Originally created 01/24/02

Underdog role sits well with Eagles



PHILADELPHIA -- The Philadelphia Eagles are used to being underdogs.

Not many people outside their own locker room thought the Eagles would reach the NFC championship game this season. Even fewer people give them a chance against the St. Louis Rams on Sunday.

"We've been the underdog all year so it's nothing new to us," quarterback Donovan McNabb said Wednesday. "Going into this game where many people aren't even bringing up the fact the Eagles have a good chance of winning makes it even sweeter to us. We're going to a hostile environment, we're playing against a tough team, we know it's going to be a dogfight and we're just excited about the opportunity."

The Rams, who won the Super Bowl two years ago, are 12-point favorites over the Eagles, who haven't advanced this far in 21 years. But the home team is just 3-5 in conference title games over the last four years.

The Atlanta Falcons were double-digit underdogs on the road when they beat the Minnesota Vikings in the NFC championship game three years ago. Baltimore and Tennessee each won on the road in the last two AFC championship games.

The Eagles already overcame heavy odds by beating Chicago 33-19 in last weekend's divisional playoff game. Before that victory, NFC teams playing on the road in the second round of the playoffs were 1-21 since 1990.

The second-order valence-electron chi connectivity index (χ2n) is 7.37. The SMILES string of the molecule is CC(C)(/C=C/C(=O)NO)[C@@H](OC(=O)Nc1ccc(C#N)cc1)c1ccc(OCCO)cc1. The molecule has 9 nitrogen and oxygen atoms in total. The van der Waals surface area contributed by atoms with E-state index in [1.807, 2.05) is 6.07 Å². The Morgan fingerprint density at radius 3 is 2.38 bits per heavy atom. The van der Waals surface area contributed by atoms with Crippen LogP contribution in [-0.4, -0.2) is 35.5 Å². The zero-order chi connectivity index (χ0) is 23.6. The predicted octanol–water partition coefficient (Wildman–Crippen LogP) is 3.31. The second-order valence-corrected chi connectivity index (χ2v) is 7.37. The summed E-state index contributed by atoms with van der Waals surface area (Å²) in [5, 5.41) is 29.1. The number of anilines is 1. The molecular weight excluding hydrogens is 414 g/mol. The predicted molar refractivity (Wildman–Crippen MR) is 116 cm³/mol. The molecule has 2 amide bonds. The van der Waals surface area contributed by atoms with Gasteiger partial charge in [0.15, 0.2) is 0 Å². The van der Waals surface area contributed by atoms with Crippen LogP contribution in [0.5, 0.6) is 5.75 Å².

"A lot of people didn't think we'd beat the Bears, but we went out there and showed we are the better team," rookie wide receiver Freddie Mitchell said. "We just have to play our game. We don't worry about point spreads."

The Rams certainly aren't overlooking the Eagles.

"You don't get to this point of the season - nobody does - and think that anybody is going to kill anybody," St. Louis coach Mike Martz said. "That just doesn't happen. This is an outstanding team we are about to play, and I think it will be much the same as the first time we played them. It will be nip and tuck down to the wire."

St. Louis beat Philadelphia 20-17 in overtime in Week 1 at Veterans Stadium. But both teams are much different than they were in the opener.

The Eagles made great strides on offense late in the season, capped by a 33-point performance against the Bears - the NFL's stingiest defense.

The Rams' overhauled defense - there were eight new starters in the first game - improved dramatically over last season, when it allowed the most points in the league. The defense even showed it could be as dangerous as Kurt Warner, Marshall Faulk and the rest of the offense, scoring three touchdowns in last weekend's 45-17 victory over Green Bay.

"It's going to be very important for us to sustain drives, and make sure we attack them straight ahead and take advantage of what they do," running back Duce Staley said.

While the Eagles are a young, rising team with a franchise quarterback, a strong defense and an excellent salary-cap situation, there is no guarantee that they'll again be within a game of the Super Bowl in future years.

"We have a lot of guys that are mature on this team," middle linebacker Jeremiah Trotter said. "They know the magnitude of this game and they know you could never get back to this point so you have to take advantage of it now."